I injured my shoulder one night while working and informed Frank and Mari who filled out the [night-fill] book (neither knew where the H & S Accident/[Incident] forms were or how to fill them out). Because of my injury I took 2 sick days off and when I returned Te Rangi pulled me up into the [manager's] office and said that [I'm] lying about my shoulder because I wrote the letter about being left out of the loop with the training at Fraser Cove. ”
That complaint was followed by four amplifying paragraphs. In the paragraph numbered 3 Ms Twentyman wrote: 
I took 10 days annual leave because my shoulder was very sore hoping it would recover. I came back and started my shift as usual and came across some chair covers in the furniture aisle, Daicy was there so I asked her where they came from and that they were on clearance. She advised that she [wasn't] sure where they came from and that they were on clearance. I put them on hold so I could purchase them the next day. When I came in the next day I [couldn't] find them so I started asking the team members if they had seen them. I then went to Te Rangi and I asked her if she has seen the chair covers, she informed me that she will call me up to the office to discuss them. She said that I had stashed them, that it was suspicious that they turned up when I came back from leave and that she will be doing a full investigation on me. I was informed by our security officers that this matter had been taken too far which I agreed with. ”
The letter continued: 
I felt very belittled and abused when Te Rangi introduced me to ‘my replacement’ and that I will no longer be doing [stillages]. To rub salt in [the] wound she also stated that my replacement does a better job as I [don't] colour block and size. 
I was informed by my supervisor that Te Rangi had said that she [doesn't] see what I do at nights. This hurts my feelings as I [genuinely] enjoy my job and put 100% into everything I do in H2T.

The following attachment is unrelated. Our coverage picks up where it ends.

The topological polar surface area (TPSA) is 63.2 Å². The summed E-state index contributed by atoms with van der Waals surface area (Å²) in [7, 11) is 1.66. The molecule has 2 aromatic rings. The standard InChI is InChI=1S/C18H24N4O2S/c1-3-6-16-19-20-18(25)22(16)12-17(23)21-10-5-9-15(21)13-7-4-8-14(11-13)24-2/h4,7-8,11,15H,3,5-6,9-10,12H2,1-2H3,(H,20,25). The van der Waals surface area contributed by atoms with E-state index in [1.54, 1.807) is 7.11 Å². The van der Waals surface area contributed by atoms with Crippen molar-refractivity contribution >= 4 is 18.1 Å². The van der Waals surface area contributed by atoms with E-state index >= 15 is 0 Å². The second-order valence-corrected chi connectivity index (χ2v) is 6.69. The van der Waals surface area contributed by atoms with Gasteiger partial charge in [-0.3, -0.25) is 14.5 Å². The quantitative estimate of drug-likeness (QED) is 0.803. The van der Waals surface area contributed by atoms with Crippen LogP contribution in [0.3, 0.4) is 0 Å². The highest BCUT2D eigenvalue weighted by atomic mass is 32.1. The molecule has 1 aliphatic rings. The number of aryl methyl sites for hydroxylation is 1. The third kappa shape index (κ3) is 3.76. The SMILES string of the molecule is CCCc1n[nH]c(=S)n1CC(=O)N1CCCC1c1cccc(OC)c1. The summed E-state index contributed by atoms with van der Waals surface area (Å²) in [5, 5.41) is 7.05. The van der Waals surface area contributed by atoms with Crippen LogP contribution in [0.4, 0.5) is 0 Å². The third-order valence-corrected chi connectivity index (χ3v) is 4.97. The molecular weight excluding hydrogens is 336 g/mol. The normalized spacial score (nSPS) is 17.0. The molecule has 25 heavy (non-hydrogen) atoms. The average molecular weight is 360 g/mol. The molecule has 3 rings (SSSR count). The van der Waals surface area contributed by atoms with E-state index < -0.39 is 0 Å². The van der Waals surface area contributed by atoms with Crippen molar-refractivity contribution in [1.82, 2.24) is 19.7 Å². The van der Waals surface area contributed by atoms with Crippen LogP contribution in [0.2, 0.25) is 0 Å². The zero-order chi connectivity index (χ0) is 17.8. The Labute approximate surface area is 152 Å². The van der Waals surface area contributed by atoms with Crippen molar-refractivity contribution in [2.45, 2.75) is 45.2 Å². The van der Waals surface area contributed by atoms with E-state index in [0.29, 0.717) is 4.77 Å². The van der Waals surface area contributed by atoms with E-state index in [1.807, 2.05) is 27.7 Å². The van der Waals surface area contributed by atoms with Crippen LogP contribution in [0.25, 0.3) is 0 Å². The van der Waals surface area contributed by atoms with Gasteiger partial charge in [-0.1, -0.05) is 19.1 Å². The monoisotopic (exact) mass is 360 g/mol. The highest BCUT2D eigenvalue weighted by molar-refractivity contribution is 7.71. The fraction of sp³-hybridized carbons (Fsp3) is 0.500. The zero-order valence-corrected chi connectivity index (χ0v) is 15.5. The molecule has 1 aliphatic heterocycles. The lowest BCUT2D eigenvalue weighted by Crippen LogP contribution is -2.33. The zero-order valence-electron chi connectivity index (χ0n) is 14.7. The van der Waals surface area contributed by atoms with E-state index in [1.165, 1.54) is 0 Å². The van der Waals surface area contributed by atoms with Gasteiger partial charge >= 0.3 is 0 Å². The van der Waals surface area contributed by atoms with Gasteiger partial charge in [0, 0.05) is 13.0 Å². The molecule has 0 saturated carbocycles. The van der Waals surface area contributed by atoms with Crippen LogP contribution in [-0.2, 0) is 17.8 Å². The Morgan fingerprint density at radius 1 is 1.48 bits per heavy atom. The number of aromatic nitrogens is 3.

When I called Te Rangi today to inform that her that my shoulder is actually broken her reply was ‘I [don't] care, as long as you turn up for work tonight’, which again hurt my feelings. ”
Ms Twentyman's letter ended: 
“This whole situation is causing me so much stress physically and mentally and it is now causing [financial] stress as my case manager at ACC has informed me that my paperwork has been lost by Te Rangi. My case manager also advised me that the reason Te Rangi [couldn't] fill in my paperwork is because I [couldn't] be contacted because I live out of town when [in fact] I was in town. ”
Ms Nicholson responded and in her reply rejected these complaints. Ms Nicholson acknowledged there had been a conversation between her and Ms Twentyman about chair covers, but it did not involve any allegation of impropriety. She denied introducing Ms Twentyman to her replacement, because there was no replacement. Ms Nicholson said that she never said, or suggested, Ms Twentyman had lied about her injury. She denied making any statement to the effect that she did not care about what had happened as long as Ms Twentyman turned up for work. For completeness, Ms Nicholson also denied that she had lost or removed any paperwork relating to Ms Twentyman's ACC claim, adding that she did not have anything to do with administering that claim. 
Ms Rison investigated these complaints and invited Ms Twentyman to a meeting to discuss them. Throughout this inquiry Ms Rison treated Ms Twentyman's complaints as personal ones about Ms Nicholson. In any event, by agreement, the investigation into these complaints ended on 8 May 2012, because Ms Twentyman did not want matters to be taken any further. 
Remaining unfit for work